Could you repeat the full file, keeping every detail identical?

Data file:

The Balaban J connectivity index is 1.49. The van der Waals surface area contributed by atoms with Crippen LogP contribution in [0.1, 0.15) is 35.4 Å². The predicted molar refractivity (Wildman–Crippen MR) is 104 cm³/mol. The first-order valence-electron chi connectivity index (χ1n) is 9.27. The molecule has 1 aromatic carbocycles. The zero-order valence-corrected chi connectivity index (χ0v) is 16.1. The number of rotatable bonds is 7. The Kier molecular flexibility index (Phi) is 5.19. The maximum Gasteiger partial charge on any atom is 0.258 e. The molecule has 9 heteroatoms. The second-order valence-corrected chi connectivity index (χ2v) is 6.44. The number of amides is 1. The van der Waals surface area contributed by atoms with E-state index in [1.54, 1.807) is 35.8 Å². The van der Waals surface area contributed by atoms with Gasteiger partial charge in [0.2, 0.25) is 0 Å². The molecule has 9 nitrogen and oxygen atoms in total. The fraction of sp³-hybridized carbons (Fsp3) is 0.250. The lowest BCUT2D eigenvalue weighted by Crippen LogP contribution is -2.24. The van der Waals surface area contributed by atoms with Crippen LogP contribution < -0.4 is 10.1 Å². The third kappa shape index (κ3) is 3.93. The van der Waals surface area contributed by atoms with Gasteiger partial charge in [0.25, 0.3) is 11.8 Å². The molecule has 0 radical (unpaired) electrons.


The Balaban J connectivity index is 1.49. The van der Waals surface area contributed by atoms with Crippen LogP contribution in [0.1, 0.15) is 35.4 Å². The predicted molar refractivity (Wildman–Crippen MR) is 104 cm³/mol. The first-order valence-electron chi connectivity index (χ1n) is 9.27. The molecule has 1 aromatic carbocycles. The zero-order valence-corrected chi connectivity index (χ0v) is 16.1. The number of rotatable bonds is 7. The Kier molecular flexibility index (Phi) is 5.19. The maximum Gasteiger partial charge on any atom is 0.258 e. The molecule has 9 heteroatoms. The second-order valence-corrected chi connectivity index (χ2v) is 6.44. The number of amides is 1. The van der Waals surface area contributed by atoms with E-state index in [1.54, 1.807) is 35.8 Å². The van der Waals surface area contributed by atoms with Gasteiger partial charge in [0.2, 0.25) is 0 Å². The molecule has 9 nitrogen and oxygen atoms in total. The fraction of sp³-hybridized carbons (Fsp3) is 0.250. The lowest BCUT2D eigenvalue weighted by Crippen LogP contribution is -2.24. The van der Waals surface area contributed by atoms with Crippen LogP contribution < -0.4 is 10.1 Å². The third kappa shape index (κ3) is 3.93. The van der Waals surface area contributed by atoms with Gasteiger partial charge in [0.25, 0.3) is 11.8 Å². The molecule has 0 radical (unpaired) electrons.